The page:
John Wayne’s World
Transnational Masculinity in the Fifties
Publication Year: 2013
Published by: University of Texas Press
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Title Page, Copyright Page
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This Project has its roots in an unDergraDuate honors seminar I took while a student at Pacific University in Forest Grove, Oregon, which first got me thinking about John Wayne in the context of globalization and U.S. power in the 1950s. So my first thanks should go to Jeffrey Barlow, who taught that course, and my professors at Pacific who helped me decide to be a researcher and teacher: Pauline Beard, Johanna Hib-...
Introduction. Reexamining John Wayne
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DesPite some formal similarities, the french and U.S. posters advertising the 1953 classic western Hondo offer radically different visions of John Wayne. In the French version, Wayne stands centered in the poster in “Warnercolor” splendor, rif_le in one hand and pistol in the other, amid the empty frontier in a moment of indecision, yet poised for action. Over one shoulder, Indians charge on the warpath, and over ...
1. The Emergence of “John Wayne”: Red River, Global Masculinity, and Wayne’s Romantic Anxieties
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In a belgian Poster aDvertising hoWarD haWK.smcps’s Red River (1948), two visions of John Wayne are displayed in a spectacular colorful image. To the left stands Wayne as Tom Dunson with Fen (Coleen Gray), his love interest, who early in the film is murdered by a band of Indians. Wayne stares deeply and romantically into her eyes as he slips a brace-let onto her wrist. In the film, this is the same bracelet he would later give to his ...
2. Exile, Community, and Wandering: International Migration and the Spatial Dynamics of Modernity in John Ford’s Cavalry Trilogy
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In her revisionist anD critical history of the American West, Patricia Limerick notes that Hollywood’s con-struction of the western frontier glosses over one of the central concerns of the history of the West: parceling, buying, and selling land. Limerick writes: “If Hollywood wanted to capture the emotional center of western history, its movies would be about real estate. John Wayne would have been neither a gun-...
3. John Wayne’s Cold War: Mass Tourism and the Anticommunist Crusade
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The soviet Premier josePh stalin, in the final, unstable years of his life, decreed that John Wayne had to die. According to the film historian and celebrity biographer Michael Munn, John Wayne was so associated with anticommunism that several attempts on Wayne’s life were undertaken by different communist organizations, includ-ing one supposedly orchestrated by Stalin himself (John Wayne, 125–128). ...
4. John Wayne’s Body: Technicolor and 3-D Anxieties in Hondo and The Searchers
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In the miDDle of HOndO, Wayne’s character en- gages in a ritualized knife fight with an Apache warrior on a cliff overlooking the expanses of the southwestern desert. Exploiting the visual plea-sures of the film’s 3- D and Warnercolor technologies, the scene displays color-fully costumed bodies rhythmically confronting each other and rolling across the dusty precipice, as well as close- ups of knives thrusting straight toward the ...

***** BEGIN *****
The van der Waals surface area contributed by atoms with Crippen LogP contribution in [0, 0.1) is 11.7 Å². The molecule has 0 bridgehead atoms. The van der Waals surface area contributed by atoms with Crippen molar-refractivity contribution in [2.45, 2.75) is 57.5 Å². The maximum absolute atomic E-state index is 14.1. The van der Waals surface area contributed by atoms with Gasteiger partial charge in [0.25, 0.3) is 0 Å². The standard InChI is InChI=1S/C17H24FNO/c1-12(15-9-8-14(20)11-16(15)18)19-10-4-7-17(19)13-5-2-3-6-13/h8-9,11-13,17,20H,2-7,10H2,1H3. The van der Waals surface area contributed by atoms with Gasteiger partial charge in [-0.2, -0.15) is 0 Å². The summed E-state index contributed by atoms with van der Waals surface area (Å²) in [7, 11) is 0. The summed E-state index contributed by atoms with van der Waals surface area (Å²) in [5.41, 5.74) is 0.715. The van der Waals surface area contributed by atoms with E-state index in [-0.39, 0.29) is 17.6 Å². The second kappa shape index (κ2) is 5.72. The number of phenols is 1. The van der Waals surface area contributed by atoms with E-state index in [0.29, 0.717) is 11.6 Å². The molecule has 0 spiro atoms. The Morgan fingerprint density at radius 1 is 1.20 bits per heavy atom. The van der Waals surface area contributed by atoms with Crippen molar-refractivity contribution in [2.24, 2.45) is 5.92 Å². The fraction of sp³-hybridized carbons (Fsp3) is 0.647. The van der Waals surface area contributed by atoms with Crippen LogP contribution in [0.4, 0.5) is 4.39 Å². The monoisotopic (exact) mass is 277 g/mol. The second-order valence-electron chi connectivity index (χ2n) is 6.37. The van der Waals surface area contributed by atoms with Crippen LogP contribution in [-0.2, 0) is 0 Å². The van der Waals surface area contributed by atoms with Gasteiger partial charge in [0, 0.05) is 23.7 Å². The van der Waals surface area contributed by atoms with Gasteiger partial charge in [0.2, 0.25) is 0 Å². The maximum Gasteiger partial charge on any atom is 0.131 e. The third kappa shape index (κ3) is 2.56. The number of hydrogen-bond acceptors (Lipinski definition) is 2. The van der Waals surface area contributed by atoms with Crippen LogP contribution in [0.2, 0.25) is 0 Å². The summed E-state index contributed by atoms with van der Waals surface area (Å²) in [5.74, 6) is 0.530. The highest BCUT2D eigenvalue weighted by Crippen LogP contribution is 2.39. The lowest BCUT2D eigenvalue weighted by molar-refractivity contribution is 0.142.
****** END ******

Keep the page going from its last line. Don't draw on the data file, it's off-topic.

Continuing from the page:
5. John Wayne’s Africa: European Colonialism versus U. S. Global Leadership in Legend of the Lost
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A s Wayne’s character in Legend Of tHe LOSt, joe January, leads Paul Bonnard (Rossano Brazzi) and a prosti- tute named Dita (Sophia Loren) through the vast Sahara, the burgeoning love triangle between the three characters produces tensions not only between the travelers but also between the different ways that the two men relate to Dita and the idea of Africa in general. In one scene, the three take a much- needed ...
6. John Wayne’s Japan: International Production, Global Trade, and John Wayne’s Diplomacy in The Barbarian and the Geisha
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A t the beginning of the 1958 john Wayne histori- cal romance The Barbarian and the Geisha, Okichi (Eiko Ando)—the geisha of the film’s title, who provides the film’s voice- over narra-tion—insists, “This is my story too,” while the film lyrically captures images of traditional Japanese culture before Western contact. This forceful assertion of narrative centrality and Okichi’s powerful position as narrator challenge many ...
7. Men at Work in Tight Spaces: Masculinity, Professionalism, and Politics in Rio Bravo and The Alamo
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A s the siege of the local jail rages on in hoWarD Hawks’s Rio Bravo (1959), Nathan Burdette (John Russell), a powerful rancher attempting to violently break his brother out of jail, pays the band at the cantina across the street to play a tune over and over again to send a message to the sheriff, played by John Wayne. Proving his intelligence despite his young age, Colorado (Ricky Nelson), a young man who has stayed out of ...
Conclusion. The Man Who Shot Liberty Valance and Nostalgia for John Wayne’s World
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A fter fourteen years as an international su- perstar defined by dynamic body movement, an uncanny skill and speed with a weapon (despite his aging body), and a rugged masculinity capable of enduring hardships and torment, John Wayne’s emergence in The Man Who Shot Liberty Valance (1962) charted new territory for the star. The first we see of his character, Tom Doniphon, is the simple wooden cof_f_in that con-...
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Page Count: 224
Illustrations: 17 photos
Publication Year: 2013